Blog

Protecting Yourself From Your Rental Properties

Published on Monday - July 14, 2014

The idea behind owning rental property is to have good tenants provide you with cash flow every month. Even though this is how the process should work, it doesn’t always happen that way. There are many instances where a landlord will blame their tenants for not paying or leaving them high and dry, but in reality, they have nobody to blame but themselves. The most important thing for any landlord is to be protected at all times. This starts with the lease and continues through the move-in stage and ends when they move out. A lot can happen during the nine months of a lease. If you are not protected you can quickly run into trouble.

The most important layer of protection you have is your lease. Even though this is universally known, there are still many landlords that will spend little to no time reading their lease and reviewing it with their tenants. You should not get your lease from a template you see at a supply store. Each lease should be custom to your specific property and your specific desires for the property. A property you rent to mostly college students may not have the same language as a property you rent in a different part of town. You want protection and clauses for damage and other preventative measures for college students. You probably don’t need to have an attorney mock up a new lease, but you also shouldn’t use a lease you can download for free online either.

Once you have a lease that you feel comfortable with, you need to go over it with your tenants. On the simplest level, you have to have the lease signed as soon as you are ready to commit to rent to them. This sounds basic enough, but conflicting schedules one weekend can lead to the next week which can lead to them signing it after they move in. The lease is your legal protection from eviction and early termination. It may not prevent them from leaving on a dime, but if they do you can go after them with your lease. If your lease is not signed, you may not have a leg to stand on. Your tenant cannot move in unless the lease is signed, under no exceptions.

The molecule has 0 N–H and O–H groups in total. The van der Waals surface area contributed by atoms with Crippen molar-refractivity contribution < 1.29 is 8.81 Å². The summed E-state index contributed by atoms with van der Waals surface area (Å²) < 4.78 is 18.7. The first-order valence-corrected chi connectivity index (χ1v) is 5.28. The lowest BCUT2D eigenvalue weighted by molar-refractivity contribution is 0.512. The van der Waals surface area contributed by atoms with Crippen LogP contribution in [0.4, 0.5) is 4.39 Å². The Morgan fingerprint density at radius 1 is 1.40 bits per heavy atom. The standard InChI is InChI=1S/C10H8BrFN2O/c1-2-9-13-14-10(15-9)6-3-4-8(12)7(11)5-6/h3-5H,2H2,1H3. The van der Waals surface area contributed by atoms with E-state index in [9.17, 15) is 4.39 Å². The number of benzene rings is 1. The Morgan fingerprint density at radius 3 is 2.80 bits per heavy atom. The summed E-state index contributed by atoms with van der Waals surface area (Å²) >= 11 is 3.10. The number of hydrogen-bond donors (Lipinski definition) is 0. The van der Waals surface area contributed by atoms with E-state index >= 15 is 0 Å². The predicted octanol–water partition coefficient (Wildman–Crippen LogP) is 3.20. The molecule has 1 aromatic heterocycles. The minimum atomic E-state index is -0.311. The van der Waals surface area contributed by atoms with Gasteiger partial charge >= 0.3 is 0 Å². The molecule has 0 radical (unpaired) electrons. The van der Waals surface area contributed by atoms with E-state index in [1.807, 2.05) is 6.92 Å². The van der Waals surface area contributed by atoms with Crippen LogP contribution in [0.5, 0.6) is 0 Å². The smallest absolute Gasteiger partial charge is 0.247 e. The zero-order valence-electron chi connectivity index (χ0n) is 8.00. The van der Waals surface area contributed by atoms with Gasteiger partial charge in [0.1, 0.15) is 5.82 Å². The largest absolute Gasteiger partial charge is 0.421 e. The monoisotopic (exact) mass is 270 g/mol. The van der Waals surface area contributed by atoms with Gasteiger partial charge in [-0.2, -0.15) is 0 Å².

In addition to a signed lease, you have some financial protection from the security deposit received. You can get a perfect tenant who demonstrates great personality, but if they don’t have the full security when it is time to sign the lease you should look elsewhere. This is not a case of you being greedy or not having a heart, but rather looking out for the best interest of your real estate business. It is one thing not to have a signed lease, but not to have full security leaves you financially vulnerable if a tenant moves out. This security also acts as a deterrent not to damage your property. If you think that you can hand over a receipt on move out day for the damage and expect to get compensated, you are not being very realistic. Accidents will always happen with rental properties, but as a rule of thumb the higher the security the less chance of a tenant suddenly leaving or ruining your property.

Sometimes a lease and security is not enough to settle a dispute. It is important that you verify and note the condition of the property when they move in and out. If it comes down to your word vs. theirs in a damage dispute, you can have a difficult time proving your case. This can be alleviated by supplying pictures or email receipts acknowledging the condition. When your tenant moves in you should take pictures of every room in the house and email them over to your tenant. This may take more time moving in, but you will know you are protected at the end of the lease.

Your last layer of protection is insurance. Insurance coverage for rental properties can be difficult to obtain and is usually more expensive than owner occupied properties. Spending a few extra bucks a month for the proper coverage is worth it in the event of an accident at your property. Nobody ever thinks issues will happen on their properties, but the reality is that they happen more than we may think. Between weather related issues and accidents with tenants, you can expect your insurance to be used every year or so. In addition, you can utilize warranties that protect your appliances and other items in your property. It is important to tell your tenants that they will need their own specific rental insurance, but it is up to them whether they want it or not. You should stay updated on your insurance policies and warranties and if you need to spend money to upgrade them they will be worth it in times of need.

You need to treat your rental properties like the investment they are and protect them at all times. The minute you let your guard down is when problems usually happen. Between your lease, security and insurance, you are fairly well protected, but this protection is only good if you take advantage of it. All it takes is one unsigned lease, one reduced security deposit or one lapse in your insurance to cripple your business.

🔒 Your information is secure and never shared. By subscribing, you agree to receive blog updates and relevant offers by email. You can unsubscribe at any time.